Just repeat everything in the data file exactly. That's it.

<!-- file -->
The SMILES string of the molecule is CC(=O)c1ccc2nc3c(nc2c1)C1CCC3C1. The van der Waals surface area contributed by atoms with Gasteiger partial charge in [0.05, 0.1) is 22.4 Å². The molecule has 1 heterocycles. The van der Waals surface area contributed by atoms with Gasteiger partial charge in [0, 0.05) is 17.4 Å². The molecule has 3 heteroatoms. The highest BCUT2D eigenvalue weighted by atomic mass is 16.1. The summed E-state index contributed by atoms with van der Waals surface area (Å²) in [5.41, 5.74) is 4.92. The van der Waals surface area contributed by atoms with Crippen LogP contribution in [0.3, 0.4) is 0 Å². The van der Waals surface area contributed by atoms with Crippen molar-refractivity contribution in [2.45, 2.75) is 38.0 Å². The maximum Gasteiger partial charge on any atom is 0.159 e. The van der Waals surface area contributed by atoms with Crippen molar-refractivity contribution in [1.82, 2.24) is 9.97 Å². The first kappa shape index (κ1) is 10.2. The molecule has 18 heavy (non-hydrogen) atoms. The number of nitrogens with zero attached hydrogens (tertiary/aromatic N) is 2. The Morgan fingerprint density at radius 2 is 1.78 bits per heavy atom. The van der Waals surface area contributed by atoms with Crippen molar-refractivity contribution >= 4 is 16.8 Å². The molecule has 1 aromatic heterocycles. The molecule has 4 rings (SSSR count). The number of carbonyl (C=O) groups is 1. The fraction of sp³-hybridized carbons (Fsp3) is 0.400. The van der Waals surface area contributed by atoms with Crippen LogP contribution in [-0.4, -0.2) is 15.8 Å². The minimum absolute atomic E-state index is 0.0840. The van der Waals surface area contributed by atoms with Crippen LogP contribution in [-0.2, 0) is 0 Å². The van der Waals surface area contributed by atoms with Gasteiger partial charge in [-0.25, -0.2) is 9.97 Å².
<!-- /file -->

The SMILES string of the molecule is CC(=O)c1ccc2nc3c(nc2c1)C1CCC3C1. The van der Waals surface area contributed by atoms with Gasteiger partial charge in [0.05, 0.1) is 22.4 Å². The molecule has 1 heterocycles. The van der Waals surface area contributed by atoms with Gasteiger partial charge in [0, 0.05) is 17.4 Å². The molecule has 3 heteroatoms. The highest BCUT2D eigenvalue weighted by atomic mass is 16.1. The summed E-state index contributed by atoms with van der Waals surface area (Å²) in [5.41, 5.74) is 4.92. The van der Waals surface area contributed by atoms with Crippen LogP contribution in [0.3, 0.4) is 0 Å². The van der Waals surface area contributed by atoms with Crippen molar-refractivity contribution in [2.45, 2.75) is 38.0 Å². The maximum Gasteiger partial charge on any atom is 0.159 e. The van der Waals surface area contributed by atoms with Crippen molar-refractivity contribution in [1.82, 2.24) is 9.97 Å². The first kappa shape index (κ1) is 10.2. The molecule has 18 heavy (non-hydrogen) atoms. The number of nitrogens with zero attached hydrogens (tertiary/aromatic N) is 2. The Morgan fingerprint density at radius 2 is 1.78 bits per heavy atom. The van der Waals surface area contributed by atoms with Crippen molar-refractivity contribution >= 4 is 16.8 Å². The molecule has 1 aromatic heterocycles. The molecule has 4 rings (SSSR count). The number of carbonyl (C=O) groups is 1. The fraction of sp³-hybridized carbons (Fsp3) is 0.400. The van der Waals surface area contributed by atoms with Crippen LogP contribution in [-0.4, -0.2) is 15.8 Å². The minimum absolute atomic E-state index is 0.0840. The van der Waals surface area contributed by atoms with Crippen LogP contribution in [-0.2, 0) is 0 Å². The van der Waals surface area contributed by atoms with Gasteiger partial charge in [-0.25, -0.2) is 9.97 Å².